From 2027, a new electric arc furnace in Donawitz will significantly reduce the greenhouse gas emissions from steel production. Green electricity is essential for the successful start of production.
By 2027 we should be ready. As part of decarbonizing our steel production as laid out in our greentec steel strategy, one blast furnace in Donawitz will be replaced by an electric arc furnace (EAF). The exact start of implementation depends on the clarification of unresolved funding issues and the expansion of the power grid.
What is greentec steel?
greentec steel is our ambitious phased plan for green steel production. We have already made huge investments in protecting the environment and climate in the past decades. We want to be carbon-neutral by 2050. The first step to achieving this goal is to convert the traditional blast furnace process in Linz and Donawitz to a hybrid route using electric arc furnaces. We are also conducting research into other novel processes, such as the SuSteel project in Donawitz for carbon-neutral steel production using hydrogen plasma to convert iron ore in a single step.
CO2 savings of 30%
The first step of transforming the site into a hybrid steel plant that uses both electric and blast furnace steel production routes will make a significant contribution to achieving the global climate goals. Together with the planned EAF in Linz, the EAF in Donawitz will reduce our current CO2 emissions by around 30%. This corresponds to savings of almost 4 million tons of CO2 per year—nearly 5% of Austria’s annual CO2 emissions. A further blast furnace will be replaced with an EAF in 2032 or 2033. Unlike the current two-stage blast furnace route, in which the liquid pig iron produced in the blast furnace is subsequently processed into crude steel in the steel plant, an EAF uses green electricity to produce crude steel in a single step.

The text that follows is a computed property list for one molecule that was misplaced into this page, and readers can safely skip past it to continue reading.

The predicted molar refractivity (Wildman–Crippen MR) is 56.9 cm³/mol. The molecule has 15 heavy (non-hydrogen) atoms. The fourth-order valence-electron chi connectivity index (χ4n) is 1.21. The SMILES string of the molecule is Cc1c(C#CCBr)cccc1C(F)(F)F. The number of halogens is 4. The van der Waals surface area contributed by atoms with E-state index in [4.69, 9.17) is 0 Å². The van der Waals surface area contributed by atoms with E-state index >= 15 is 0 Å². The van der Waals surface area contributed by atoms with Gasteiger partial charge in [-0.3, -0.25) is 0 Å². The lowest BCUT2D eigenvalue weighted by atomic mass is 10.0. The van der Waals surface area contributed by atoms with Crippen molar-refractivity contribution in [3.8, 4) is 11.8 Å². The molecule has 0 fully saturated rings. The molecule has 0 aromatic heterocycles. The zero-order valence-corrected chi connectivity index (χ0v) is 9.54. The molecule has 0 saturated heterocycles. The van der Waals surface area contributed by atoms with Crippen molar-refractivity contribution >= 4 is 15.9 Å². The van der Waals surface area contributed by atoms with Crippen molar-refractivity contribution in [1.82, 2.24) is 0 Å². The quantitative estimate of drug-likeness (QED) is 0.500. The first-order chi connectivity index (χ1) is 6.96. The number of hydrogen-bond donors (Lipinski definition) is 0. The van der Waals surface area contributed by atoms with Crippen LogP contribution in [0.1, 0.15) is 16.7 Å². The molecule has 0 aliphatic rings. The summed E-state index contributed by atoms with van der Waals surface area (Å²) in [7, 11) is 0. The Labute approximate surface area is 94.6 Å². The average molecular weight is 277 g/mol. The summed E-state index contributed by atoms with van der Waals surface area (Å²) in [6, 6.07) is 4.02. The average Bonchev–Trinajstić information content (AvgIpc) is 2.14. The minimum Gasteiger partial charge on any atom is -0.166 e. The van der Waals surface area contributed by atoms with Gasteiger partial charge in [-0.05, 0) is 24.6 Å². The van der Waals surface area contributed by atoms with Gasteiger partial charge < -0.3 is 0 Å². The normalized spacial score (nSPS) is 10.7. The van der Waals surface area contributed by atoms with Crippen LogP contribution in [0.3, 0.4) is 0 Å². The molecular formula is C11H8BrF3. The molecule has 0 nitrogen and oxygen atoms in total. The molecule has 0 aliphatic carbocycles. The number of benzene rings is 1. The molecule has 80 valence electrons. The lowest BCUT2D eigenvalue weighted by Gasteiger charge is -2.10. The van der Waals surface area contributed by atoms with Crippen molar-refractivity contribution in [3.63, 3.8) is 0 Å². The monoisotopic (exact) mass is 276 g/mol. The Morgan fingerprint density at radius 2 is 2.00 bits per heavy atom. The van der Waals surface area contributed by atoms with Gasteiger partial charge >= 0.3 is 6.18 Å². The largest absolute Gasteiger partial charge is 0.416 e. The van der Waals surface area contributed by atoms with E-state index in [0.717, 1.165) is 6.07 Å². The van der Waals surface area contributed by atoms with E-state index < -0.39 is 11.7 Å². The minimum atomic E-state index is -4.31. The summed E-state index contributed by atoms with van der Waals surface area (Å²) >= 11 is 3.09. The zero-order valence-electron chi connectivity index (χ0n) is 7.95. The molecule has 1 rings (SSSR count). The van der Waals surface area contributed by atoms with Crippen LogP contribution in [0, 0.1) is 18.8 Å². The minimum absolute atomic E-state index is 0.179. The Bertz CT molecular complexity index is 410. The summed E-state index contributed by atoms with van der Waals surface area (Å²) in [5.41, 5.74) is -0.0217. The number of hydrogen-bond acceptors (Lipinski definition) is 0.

Additional electricity required
Producing steel in an EAF using electricity requires temperatures of around 1,500°C and more than 100 MW of power—roughly the output of an average Danube power plant. Currently, part of the required electricity is generated from the smelter gases originating in the blast furnace and steel plant, as well as being sourced from hydropower plants. As the blast furnaces are replaced, green electricity will take the place of smelter gases. Therefore, much needs to be done to secure sufficient power supplies generated by renewables prior to the implementation and completion of the EAF project in 2027.
Expanding in-house generation of green electricity
We are taking active measures to further expand our renewable energy generation in order to meet future demand for green electricity. These include installing more photovoltaic systems. We are also developing wind turbines, hydropower plants, and further PV installations together with regional partners, and have already concluded supply contracts with local wind and hydropower plants. A key prerequisite for transforming our steel production is the availability of green electricity at competitive prices. The planned projects to expand renewable power generation in the region will play a major role here.
"Together with regional partners we are taking numerous measures to optimally exploit our potential to generate renewable energy. "
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